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First day of Congress a busy one for California's Denham

WASHINGTON — Friends and family rallied 'round Republican Jeff Denham of Atwater on Wednesday as he took the oath as the San Joaquin Valley's newest congressman.

Accompanied on an unusually vibrant House floor by his son, Austin, and daughter, Samantha, Denham officially joined Congress shortly after noon. He then cast his first votes, as the 112th Congress formally set sail.

"It's exciting," Denham said. "You have the excitement of the swearing-in, and then you have the honor and the privilege of serving."

Some political novices shared his excitement, in spades.

Up in the visitors' gallery, Denair resident Cody Alicea and his 67-year-old grandfather, Robert, were prepared to observe the scene.

"It's pretty awesome," Cody said. "We've been studying about this place in school, and it feels nice to be here and to see the actual thing, not just a video."

Cody, who turned 14 on Jan. 1, earned his place inside the Capitol by a patriotic run-in with school authorities.

In November, on Veterans Day, Cody flew a large American flag from the back of his bike. He said it was to honor veterans like his grandfather, who served in the Army as a missile crewman between 1962 and 1965. The Denair Middle School principal, though, told Cody to remove the flag for fear it would offend others.

The episode went viral, particularly among conservative media outlets, prompting the school to back down. Denham then offered Cody and Robert Alicea his two designated visitors' tickets as well as airfare, while the American Legion paid for hotel accommodations.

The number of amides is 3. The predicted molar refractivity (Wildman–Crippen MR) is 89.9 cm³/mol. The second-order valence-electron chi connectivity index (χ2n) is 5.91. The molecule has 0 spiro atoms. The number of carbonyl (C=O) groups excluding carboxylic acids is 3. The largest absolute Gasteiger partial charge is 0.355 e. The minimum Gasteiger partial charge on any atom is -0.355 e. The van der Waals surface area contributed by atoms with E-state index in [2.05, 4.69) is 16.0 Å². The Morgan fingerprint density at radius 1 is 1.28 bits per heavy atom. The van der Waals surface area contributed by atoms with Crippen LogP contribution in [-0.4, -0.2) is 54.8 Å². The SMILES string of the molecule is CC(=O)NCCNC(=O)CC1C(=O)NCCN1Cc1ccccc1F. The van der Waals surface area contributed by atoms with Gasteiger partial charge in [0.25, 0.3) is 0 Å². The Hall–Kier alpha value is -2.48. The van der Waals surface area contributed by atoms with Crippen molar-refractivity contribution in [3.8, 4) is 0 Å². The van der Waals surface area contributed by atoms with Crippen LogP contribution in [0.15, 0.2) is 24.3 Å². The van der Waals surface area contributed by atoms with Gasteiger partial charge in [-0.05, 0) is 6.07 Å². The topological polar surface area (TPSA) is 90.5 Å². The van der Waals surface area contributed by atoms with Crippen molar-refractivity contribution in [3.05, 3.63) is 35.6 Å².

Himself an Air Force veteran, Denham won election in November to replace retiring congressman George Radanovich as representative of the 19th Congressional District. The district joins portions of Stanislaus and Fresno counties, via the Sierra Nevada range.

After being sworn in, Denham cast his first vote for Ohio Republican John Boehner as House speaker. Later, Denham and Rep. Devin Nunes, R-Visalia, were among 20 House members to miss the next vote, adopting GOP-drafted rules for the new Congress.

Underscoring the omnipresent political environment, Denham's missed vote was immediately criticized by Democratic National Committee spokesman Frank Benenati. The lawmakers, though, had their reasons. Nunes and others were caught in a remote location without a working elevator, while Denham was with his family and unreachable by the House whip's office.

On Tuesday, Denham's sixth-floor House office still had been relatively disheveled, with artwork still un-hung. By Wednesday morning, the room was presentable and stocked with brownies, sandwiches and snacks for visitors.

Denham said he awoke about 6:30 a.m. Wednesday, read the newspaper and went to services with his family at St. Peter's Catholic Church on Capitol Hill before beginning the business of joining Congress and greeting well-wishers.

Some who showed up served with Denham in the state Legislature, including state Sens. Doug LaMalfa from the Sacramento Valley and Tony Strickland from Southern California. Others anticipate working with Denham on local issues.

"He's a rock star, man, and he's going to do a great job for us," enthused Andy Krotik, a Realtor and former member of the Atwater City Council.

Denham already had attracted unique attention for a House freshman, through his organizing of a $2,500-a-head fundraising event Tuesday. The glitzy event drew half a dozen television camera crews and reporters doing stories about special interest fundraising.

The camera crews included an ABC team, whose film of Atwater residents Louise and Jim Farley entering the evening reception made a "Good Morning America" spot Wednesday. Louise Farley, who is a former Denham staffer and not a special interest representative, spent Wednesday morning getting kudos for her brief TV appearance.

"This is an historic event," Farley said Wednesday, "and we love D.C."

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